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Narcissistic Personality Disorder (NPD): Symptoms, Causes & Treatment

Narcissistic Personality Disorder (NPD): Symptoms, Causes & Treatment

Narcissistic Personalty Disorder

What is Narcissistic Personality Disorder?

People often think of narcissism as a social media trend, an absorption in yourself and your selfies. A small amount of narcissism is actually normal and necessary for a healthy survival instinct in its most basic and Darwinian form. But excessive arrogance and intense, self-centered attitudes can become destructive and then it is considered narcissistic personality disorder (NPD) (x).

Symptoms of NPD

According to the American Psychiatric Association’s Diagnostic and Statistical Manual of Mental Disorders (DSM-5), NPD requires at least five of the following characteristics (x):

  • Self-importance
  • Entitlement
  • Superiority
  • Arrogance
  • Grandiose fantasies about great success, power, beauty or love
  • Need for admiration and craving attention
  • Using other people to reach goals
  • Lack of empathy
  • Envying others or believing that people envy them

Recently, the DSM has evolved into an alternative model to further diagnose NPD, based on (x):

  • Identity – defined based on others’ opinions, with wavering self-esteem and emotions
  • Self-direction – focused on gaining approval and creates high personal standards
  • Empathy – awareness of other people’s needs and reactions only when the narcissist thinks they are relevant
  • Intimacy – shallow relationships that only serve to boost the narcissist’s self-esteem and little interest in other people’s experiences

Other Signs

  • Manipulating others and distorting facts to boost their status and image (x)
  • A struggle to form fulfilling, lasting relationships, leading to depression and anxiety (x)
  • Inability to deal with stress and change (x)
  • Depression, substance abuse and even attempted suicide after a significant failure, such as a job loss (x)
Narcissistic Personality Disorder Symptoms

Dimensions of Narcissism

Narcissists are not always easy to spot. Some may appear self-important, vain, energetic and talkative. Some seem withdrawn and sensitive and crave attention in gentler, subtler ways (x, x, x).

Grandiose (Overt) Narcissism

Grandiose narcissism comes across as assertive, dominant and confident. People with these characteristics are also more likely to hold leadership positions. Signs include (x, x):

  • Exaggerating skills and accomplishments
  • Monopolizing conversations
  • Belittling other people by overvaluing their own success
  • Wounded ego after criticism
  • Usually stable ego, although inflated
  • Expressing contempt after they hurt someone

Vulnerable (Covert) Narcissism

Narcissism is not always forward and invasive, but sometimes introverted. Researchers have also identified vulnerable narcissistic qualities, which may be harder to spot (x):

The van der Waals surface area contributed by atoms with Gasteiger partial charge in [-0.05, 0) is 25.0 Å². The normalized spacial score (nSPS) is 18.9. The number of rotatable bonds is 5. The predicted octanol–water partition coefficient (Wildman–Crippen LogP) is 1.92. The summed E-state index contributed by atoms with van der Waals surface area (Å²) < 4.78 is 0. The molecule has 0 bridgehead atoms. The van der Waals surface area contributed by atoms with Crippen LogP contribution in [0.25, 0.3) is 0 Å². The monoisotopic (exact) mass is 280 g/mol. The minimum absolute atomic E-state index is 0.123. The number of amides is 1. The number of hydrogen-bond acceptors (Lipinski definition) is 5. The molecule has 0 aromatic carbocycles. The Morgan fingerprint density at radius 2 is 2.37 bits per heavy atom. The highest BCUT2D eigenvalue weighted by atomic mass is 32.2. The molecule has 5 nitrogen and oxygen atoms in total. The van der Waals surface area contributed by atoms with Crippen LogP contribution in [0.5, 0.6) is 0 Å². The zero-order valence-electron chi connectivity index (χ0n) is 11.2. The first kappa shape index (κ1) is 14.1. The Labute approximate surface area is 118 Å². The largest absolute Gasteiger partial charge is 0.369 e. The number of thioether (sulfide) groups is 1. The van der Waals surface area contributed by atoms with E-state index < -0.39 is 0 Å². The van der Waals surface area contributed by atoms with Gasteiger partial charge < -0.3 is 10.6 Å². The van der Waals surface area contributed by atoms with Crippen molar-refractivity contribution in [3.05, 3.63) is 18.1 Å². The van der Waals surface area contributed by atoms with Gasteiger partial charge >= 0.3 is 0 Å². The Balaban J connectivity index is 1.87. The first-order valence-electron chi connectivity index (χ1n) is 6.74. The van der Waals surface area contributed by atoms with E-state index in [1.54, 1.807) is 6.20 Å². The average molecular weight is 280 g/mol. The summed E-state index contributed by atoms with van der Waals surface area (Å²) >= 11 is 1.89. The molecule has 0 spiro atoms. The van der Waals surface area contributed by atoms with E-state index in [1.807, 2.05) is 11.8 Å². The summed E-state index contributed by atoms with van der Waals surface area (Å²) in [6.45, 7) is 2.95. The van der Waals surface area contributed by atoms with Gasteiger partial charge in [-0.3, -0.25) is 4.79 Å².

• Quiet smugness and superiority, usually judging quietly and listening, rather than speaking
  • Withdrawn self absorption
  • Lack of empathy
  • Passive-aggression
  • High sensitivity
  • Feeling special and misunderstood
  • Impersonal relationships, using smugness as a defense mechanism

Malignant Narcissism

Malignant narcissism is considered the most severe type of this particular personality disorder, combining narcissism and antisocial personality disorder (x). In these cases, the person shows potentially dangerous aggression and antisocial behavior (x):

  • Deliberate distress to other people
  • Impulsive and aggressive
  • Lashing out at others to protect their own fragile egos
  • Lying and psychologically manipulating people into thinking their lies are true
  • Binary views — smart/dumb, black/white, winner/loser
  • Difficulties processing emotional information

Causes & Triggers for NPD

Narcissistic behaviors conceal deep feelings of shame, vulnerability and insecurity relieved only by frequent praise and admiration (x, x). The narcissistic mindset is likely caused by several factors:

Genetics

There is no specific gene for narcissism, but studies show that personality disorders are mostly or moderately genetic. Narcissistic personalities show imbalances in certain chemicals, such as serotonin and dopamine (x, x, x).

Environment

Similarly, environment and social interaction also play a role. Research suggests that narcissism is a response to social exclusion and hypersensitivity in a part of the brain that reacts to distress (x).

Narcissism roots in childhood. A narcissist may have had an unhealthy relationship with a parent as a child. If children are constantly criticized and neglected or excessively adored and overprotected, they could develop narcissistic behaviors to compensate. They may establish an inflated self-image and crave constant admiration to maintain it (x, x).